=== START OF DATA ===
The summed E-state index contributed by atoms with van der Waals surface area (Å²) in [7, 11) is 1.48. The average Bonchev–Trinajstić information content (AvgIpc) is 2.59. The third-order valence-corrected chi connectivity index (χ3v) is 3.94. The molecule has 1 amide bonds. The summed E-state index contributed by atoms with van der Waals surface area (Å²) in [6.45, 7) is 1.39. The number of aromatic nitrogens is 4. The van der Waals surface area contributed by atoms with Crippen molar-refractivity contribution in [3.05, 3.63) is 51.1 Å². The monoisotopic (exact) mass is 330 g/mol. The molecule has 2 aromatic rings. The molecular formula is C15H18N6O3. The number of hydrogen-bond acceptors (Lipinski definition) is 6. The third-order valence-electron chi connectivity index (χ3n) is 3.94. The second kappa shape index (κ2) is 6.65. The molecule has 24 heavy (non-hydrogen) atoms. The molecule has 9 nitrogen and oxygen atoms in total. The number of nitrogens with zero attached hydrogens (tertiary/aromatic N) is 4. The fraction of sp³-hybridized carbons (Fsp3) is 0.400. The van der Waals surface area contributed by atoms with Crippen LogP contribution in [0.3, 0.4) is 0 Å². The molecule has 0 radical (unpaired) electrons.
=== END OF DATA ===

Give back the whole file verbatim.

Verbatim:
The summed E-state index contributed by atoms with van der Waals surface area (Å²) in [7, 11) is 1.48. The average Bonchev–Trinajstić information content (AvgIpc) is 2.59. The third-order valence-corrected chi connectivity index (χ3v) is 3.94. The molecule has 1 amide bonds. The summed E-state index contributed by atoms with van der Waals surface area (Å²) in [6.45, 7) is 1.39. The number of aromatic nitrogens is 4. The van der Waals surface area contributed by atoms with Crippen molar-refractivity contribution in [3.05, 3.63) is 51.1 Å². The monoisotopic (exact) mass is 330 g/mol. The molecule has 2 aromatic rings. The molecular formula is C15H18N6O3. The number of hydrogen-bond acceptors (Lipinski definition) is 6. The third-order valence-electron chi connectivity index (χ3n) is 3.94. The second kappa shape index (κ2) is 6.65. The molecule has 24 heavy (non-hydrogen) atoms. The molecule has 9 nitrogen and oxygen atoms in total. The number of nitrogens with zero attached hydrogens (tertiary/aromatic N) is 4. The fraction of sp³-hybridized carbons (Fsp3) is 0.400. The van der Waals surface area contributed by atoms with Crippen LogP contribution in [0.3, 0.4) is 0 Å². The molecule has 0 radical (unpaired) electrons.